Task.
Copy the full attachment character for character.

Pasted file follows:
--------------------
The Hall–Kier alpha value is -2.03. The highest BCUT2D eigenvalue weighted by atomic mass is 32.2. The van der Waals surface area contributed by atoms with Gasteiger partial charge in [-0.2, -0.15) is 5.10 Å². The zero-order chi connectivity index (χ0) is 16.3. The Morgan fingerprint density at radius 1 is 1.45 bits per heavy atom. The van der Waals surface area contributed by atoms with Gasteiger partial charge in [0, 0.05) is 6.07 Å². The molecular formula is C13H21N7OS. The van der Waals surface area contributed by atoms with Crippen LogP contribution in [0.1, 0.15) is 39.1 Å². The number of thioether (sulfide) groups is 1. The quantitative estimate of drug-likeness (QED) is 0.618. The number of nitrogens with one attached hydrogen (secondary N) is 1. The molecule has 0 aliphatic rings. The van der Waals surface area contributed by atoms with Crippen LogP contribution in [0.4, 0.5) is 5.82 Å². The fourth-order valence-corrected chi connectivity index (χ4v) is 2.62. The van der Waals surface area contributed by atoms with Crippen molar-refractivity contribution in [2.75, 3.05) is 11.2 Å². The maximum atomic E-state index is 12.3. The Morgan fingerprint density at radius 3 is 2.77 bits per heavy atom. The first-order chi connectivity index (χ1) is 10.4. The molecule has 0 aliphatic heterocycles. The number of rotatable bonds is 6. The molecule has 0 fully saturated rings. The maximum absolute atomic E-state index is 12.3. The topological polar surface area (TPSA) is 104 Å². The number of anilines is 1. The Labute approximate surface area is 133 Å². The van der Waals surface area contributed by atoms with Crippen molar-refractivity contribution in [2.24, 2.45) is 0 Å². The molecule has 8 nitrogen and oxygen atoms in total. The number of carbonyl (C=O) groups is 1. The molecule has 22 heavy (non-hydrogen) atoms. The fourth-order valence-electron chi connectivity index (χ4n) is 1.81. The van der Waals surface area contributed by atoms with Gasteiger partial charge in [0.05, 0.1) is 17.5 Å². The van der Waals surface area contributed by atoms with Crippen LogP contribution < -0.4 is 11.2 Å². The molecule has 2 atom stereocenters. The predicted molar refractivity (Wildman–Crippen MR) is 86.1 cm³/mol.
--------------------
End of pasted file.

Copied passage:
The Hall–Kier alpha value is -2.03. The highest BCUT2D eigenvalue weighted by atomic mass is 32.2. The van der Waals surface area contributed by atoms with Gasteiger partial charge in [-0.2, -0.15) is 5.10 Å². The zero-order chi connectivity index (χ0) is 16.3. The Morgan fingerprint density at radius 1 is 1.45 bits per heavy atom. The van der Waals surface area contributed by atoms with Gasteiger partial charge in [0, 0.05) is 6.07 Å². The molecular formula is C13H21N7OS. The van der Waals surface area contributed by atoms with Crippen LogP contribution in [0.1, 0.15) is 39.1 Å². The number of thioether (sulfide) groups is 1. The quantitative estimate of drug-likeness (QED) is 0.618. The number of nitrogens with one attached hydrogen (secondary N) is 1. The molecule has 0 aliphatic rings. The van der Waals surface area contributed by atoms with Crippen LogP contribution in [0.4, 0.5) is 5.82 Å². The fourth-order valence-corrected chi connectivity index (χ4v) is 2.62. The van der Waals surface area contributed by atoms with Crippen molar-refractivity contribution in [2.75, 3.05) is 11.2 Å². The maximum atomic E-state index is 12.3. The Morgan fingerprint density at radius 3 is 2.77 bits per heavy atom. The first-order chi connectivity index (χ1) is 10.4. The molecule has 0 aliphatic heterocycles. The number of rotatable bonds is 6. The molecule has 0 fully saturated rings. The maximum absolute atomic E-state index is 12.3. The topological polar surface area (TPSA) is 104 Å². The number of anilines is 1. The Labute approximate surface area is 133 Å². The van der Waals surface area contributed by atoms with Crippen molar-refractivity contribution in [2.24, 2.45) is 0 Å². The molecule has 8 nitrogen and oxygen atoms in total. The number of carbonyl (C=O) groups is 1. The molecule has 22 heavy (non-hydrogen) atoms. The fourth-order valence-electron chi connectivity index (χ4n) is 1.81. The van der Waals surface area contributed by atoms with Gasteiger partial charge in [0.05, 0.1) is 17.5 Å². The van der Waals surface area contributed by atoms with Crippen LogP contribution < -0.4 is 11.2 Å². The molecule has 2 atom stereocenters. The predicted molar refractivity (Wildman–Crippen MR) is 86.1 cm³/mol.